Ultimately, the buck doesn't stop at the government or public education, instead you should trace it to the choices and failures on the people themselves. Can you really blame the government for your drug problems? Or your unplanned pregnancies? The answer is absolutely not. While the author isn't so bold as to suggest that he has a solid solution to a whole culture's hardships and struggles, he does suggest that it needs to start with better choices made by the people themselves.
Hillbilly Elegy is a well written, well informed memoir and a must read. I'd highly recommend it!
I give it an 8/10.
I am a fan of The Andy Griffith Show and all things Mayberry, so I couldn't pass up Daniel de Visé's Andy & Don: The Making of a Friendship and a Classic American T.V. Show when I stumbled upon it on Amazon. I was a bit leery at first, worried that this would read more like a tell-all than a balanced look at two professionals' careers and personal lives. I am here to say that there's no fear to be had. This is a well written, properly researched book written with the utmost respect for its subjects.
Andy & Don was written by Daniel de Visé, who was Don Knotts' brother-in-law, having married Don's third wife, Francey's sister. This is a man who knew Don Knotts personally and therefore worked hard to ensure that this book was done with the utmost respect. According to the Acknowledgments section, Visé spent a great deal of time and energy researching his subjects, as well as speaking to well over 50 of Andy & Don's family, friends, and those that they worked closely with. While the book covers Knotts' 81 and Andy's 86 years of life, it is a fast-paced and an enjoyable read.
Visé discussed both Don and Andy's backgrounds, strengths, and friendships, as well as their flaws, mistakes, and darker sides with grace and dignity, showing his audience that both men were as human as the rest of us. He called attention to conflicting stories and theories, such as the origins of "The Pickle Story" and who persuaded Don to take his Nervous Man to Steve Allen, and presented each theory clearly, not taking one side or the other.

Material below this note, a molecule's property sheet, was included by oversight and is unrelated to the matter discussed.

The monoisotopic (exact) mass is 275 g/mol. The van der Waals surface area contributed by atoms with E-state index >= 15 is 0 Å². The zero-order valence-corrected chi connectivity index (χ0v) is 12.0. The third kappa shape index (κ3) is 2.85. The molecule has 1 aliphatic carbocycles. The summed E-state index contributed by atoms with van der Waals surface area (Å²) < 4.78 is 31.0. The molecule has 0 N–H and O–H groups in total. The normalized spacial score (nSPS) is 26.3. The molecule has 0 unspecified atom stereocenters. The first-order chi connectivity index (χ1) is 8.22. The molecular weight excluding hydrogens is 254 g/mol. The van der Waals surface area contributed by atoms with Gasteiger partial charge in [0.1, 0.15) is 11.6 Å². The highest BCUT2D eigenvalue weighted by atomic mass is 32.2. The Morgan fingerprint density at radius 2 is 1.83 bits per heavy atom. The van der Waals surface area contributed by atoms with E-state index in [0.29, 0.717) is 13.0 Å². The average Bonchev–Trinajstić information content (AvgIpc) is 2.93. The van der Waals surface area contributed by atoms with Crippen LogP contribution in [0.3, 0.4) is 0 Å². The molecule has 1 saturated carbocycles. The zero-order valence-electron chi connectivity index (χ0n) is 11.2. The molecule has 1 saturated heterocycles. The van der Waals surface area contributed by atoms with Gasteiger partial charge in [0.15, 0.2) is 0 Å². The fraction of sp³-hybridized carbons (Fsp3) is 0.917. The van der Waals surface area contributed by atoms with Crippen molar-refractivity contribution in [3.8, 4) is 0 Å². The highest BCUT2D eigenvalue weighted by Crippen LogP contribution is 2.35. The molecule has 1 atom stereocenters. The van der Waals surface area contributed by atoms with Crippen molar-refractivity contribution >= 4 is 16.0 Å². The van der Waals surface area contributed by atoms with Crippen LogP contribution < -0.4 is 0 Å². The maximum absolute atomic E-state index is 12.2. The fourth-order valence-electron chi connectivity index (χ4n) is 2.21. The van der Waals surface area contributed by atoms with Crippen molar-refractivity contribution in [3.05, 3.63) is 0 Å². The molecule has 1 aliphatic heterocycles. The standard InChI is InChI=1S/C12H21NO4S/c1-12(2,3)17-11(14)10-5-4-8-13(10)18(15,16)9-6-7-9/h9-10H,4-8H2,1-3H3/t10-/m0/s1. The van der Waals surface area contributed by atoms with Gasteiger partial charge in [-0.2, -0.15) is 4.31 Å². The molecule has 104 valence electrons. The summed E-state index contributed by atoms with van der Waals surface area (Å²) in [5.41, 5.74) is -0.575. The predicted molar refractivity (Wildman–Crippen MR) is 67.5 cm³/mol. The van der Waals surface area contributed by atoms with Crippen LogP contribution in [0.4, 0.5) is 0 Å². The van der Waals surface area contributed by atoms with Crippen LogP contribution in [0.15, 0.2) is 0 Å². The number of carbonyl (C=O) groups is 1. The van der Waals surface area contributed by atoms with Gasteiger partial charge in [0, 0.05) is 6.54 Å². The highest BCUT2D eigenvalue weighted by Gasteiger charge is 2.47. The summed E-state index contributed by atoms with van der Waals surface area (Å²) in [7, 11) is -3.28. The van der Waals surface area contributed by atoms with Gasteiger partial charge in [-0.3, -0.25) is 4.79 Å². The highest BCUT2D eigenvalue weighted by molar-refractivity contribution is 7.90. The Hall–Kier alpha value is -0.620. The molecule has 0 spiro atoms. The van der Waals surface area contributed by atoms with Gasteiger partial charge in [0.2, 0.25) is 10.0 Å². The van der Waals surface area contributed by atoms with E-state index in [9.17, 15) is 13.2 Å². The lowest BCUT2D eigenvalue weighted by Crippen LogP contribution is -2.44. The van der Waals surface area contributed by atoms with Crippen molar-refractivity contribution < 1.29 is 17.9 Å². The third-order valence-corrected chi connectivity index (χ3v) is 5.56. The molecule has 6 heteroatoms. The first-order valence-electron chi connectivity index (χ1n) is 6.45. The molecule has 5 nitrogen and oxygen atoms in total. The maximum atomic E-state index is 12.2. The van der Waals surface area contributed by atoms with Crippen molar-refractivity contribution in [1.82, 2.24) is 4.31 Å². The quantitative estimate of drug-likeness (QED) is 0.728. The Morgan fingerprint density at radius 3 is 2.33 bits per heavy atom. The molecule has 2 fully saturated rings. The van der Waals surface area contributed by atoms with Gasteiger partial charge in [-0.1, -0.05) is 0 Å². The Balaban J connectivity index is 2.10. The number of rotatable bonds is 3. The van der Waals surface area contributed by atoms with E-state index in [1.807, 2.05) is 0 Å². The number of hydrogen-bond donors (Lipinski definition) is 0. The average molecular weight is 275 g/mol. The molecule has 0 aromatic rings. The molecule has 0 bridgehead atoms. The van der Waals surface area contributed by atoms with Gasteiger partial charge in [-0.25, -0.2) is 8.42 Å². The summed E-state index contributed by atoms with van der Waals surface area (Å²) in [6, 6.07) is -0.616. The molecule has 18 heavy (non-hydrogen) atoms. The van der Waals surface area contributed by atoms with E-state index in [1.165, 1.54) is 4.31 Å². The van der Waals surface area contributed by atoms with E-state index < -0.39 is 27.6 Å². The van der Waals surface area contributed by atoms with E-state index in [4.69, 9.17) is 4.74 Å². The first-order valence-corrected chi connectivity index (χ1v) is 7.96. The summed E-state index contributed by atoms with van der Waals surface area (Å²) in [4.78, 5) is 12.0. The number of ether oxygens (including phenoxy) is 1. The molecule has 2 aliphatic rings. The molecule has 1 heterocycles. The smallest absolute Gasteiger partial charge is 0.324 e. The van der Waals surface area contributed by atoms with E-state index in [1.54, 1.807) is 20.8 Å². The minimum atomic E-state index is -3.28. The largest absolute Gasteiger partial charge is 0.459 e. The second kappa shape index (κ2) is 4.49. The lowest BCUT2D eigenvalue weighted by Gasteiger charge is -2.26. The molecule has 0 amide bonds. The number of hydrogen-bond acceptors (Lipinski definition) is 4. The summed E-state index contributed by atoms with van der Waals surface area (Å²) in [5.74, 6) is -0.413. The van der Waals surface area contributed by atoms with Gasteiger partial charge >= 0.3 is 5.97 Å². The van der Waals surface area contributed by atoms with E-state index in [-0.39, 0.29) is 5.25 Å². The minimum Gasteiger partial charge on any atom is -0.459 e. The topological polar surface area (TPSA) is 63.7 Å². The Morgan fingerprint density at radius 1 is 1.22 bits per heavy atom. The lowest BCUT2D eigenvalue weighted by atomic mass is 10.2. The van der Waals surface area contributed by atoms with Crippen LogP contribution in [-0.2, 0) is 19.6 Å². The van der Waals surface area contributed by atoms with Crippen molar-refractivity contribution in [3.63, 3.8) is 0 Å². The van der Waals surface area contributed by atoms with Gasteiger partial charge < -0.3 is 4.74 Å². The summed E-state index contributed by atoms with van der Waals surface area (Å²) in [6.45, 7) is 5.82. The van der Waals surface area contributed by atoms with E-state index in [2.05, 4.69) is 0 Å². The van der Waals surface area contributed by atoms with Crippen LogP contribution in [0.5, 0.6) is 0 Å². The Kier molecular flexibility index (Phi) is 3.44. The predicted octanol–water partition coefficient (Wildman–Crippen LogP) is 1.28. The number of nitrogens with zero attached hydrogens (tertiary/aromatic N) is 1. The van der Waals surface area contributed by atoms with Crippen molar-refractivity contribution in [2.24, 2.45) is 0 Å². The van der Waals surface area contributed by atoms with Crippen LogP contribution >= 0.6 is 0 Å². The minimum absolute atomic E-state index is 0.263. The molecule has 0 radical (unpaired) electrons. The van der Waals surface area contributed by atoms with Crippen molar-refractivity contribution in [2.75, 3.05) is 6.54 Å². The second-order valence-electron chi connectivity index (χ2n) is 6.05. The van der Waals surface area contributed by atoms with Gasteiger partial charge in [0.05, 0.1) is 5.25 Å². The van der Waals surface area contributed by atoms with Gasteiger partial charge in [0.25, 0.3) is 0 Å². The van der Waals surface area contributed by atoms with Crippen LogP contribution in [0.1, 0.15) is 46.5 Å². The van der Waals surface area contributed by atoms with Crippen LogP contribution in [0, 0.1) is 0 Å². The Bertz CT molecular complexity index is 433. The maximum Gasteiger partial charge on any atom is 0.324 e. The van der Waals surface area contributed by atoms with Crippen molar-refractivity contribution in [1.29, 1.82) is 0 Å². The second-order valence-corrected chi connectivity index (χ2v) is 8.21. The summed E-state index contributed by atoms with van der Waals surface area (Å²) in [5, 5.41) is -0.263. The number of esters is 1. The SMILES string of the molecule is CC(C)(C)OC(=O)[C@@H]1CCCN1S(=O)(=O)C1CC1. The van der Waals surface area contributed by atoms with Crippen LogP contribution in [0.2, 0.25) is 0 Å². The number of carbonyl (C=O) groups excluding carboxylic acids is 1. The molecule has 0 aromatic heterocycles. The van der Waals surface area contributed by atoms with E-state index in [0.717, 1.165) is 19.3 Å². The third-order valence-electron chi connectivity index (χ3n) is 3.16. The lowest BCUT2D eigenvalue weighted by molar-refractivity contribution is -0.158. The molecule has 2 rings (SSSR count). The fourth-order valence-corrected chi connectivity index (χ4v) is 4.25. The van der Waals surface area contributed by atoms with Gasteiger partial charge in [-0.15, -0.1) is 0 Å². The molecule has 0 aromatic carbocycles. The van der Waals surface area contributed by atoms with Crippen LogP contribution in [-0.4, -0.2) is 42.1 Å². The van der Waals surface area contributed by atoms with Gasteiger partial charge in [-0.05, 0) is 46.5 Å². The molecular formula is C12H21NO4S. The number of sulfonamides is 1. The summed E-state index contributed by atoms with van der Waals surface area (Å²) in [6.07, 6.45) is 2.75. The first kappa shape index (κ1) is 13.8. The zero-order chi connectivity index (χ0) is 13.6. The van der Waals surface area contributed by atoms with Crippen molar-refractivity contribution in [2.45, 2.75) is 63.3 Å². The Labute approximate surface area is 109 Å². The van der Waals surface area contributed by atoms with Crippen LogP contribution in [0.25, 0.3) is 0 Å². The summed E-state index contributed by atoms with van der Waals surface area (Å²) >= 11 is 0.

The center point, and indeed the highlight, of this book is the deep, enduring friendship between Don Knotts and Andy Griffith. The author mapped this decades long friendship beautifully. Along the way, Visé shares behind-the-scenes stories and information from those involved with The Andy Griffith Show, along with the men's other projects. It was interesting to read how certain gags and bits from the show, such as the "memorizing of the lawman's code" or the "sitting on the porch" bits, were developed. The master comedic minds of Don Knotts and Andy Griffith shines bright.
I wasn't familiar with Don's overall body of work or the fact that he really was the more successful of the two. I always just naturally thought Andy was, due to his lead role on The Andy Griffith Show, as well as his higher profile (to me) overall. I walked away from this book with a new found respect for Don and his comedic talents, and for that, I thank Visé.
Overall, this is an excellently done book. Well written, thoroughly researched, respectful, and enjoyable.
I give it an 8/10.
Liz Austin. Bibliophile. Writer. Book hoarder. I would rather be reading....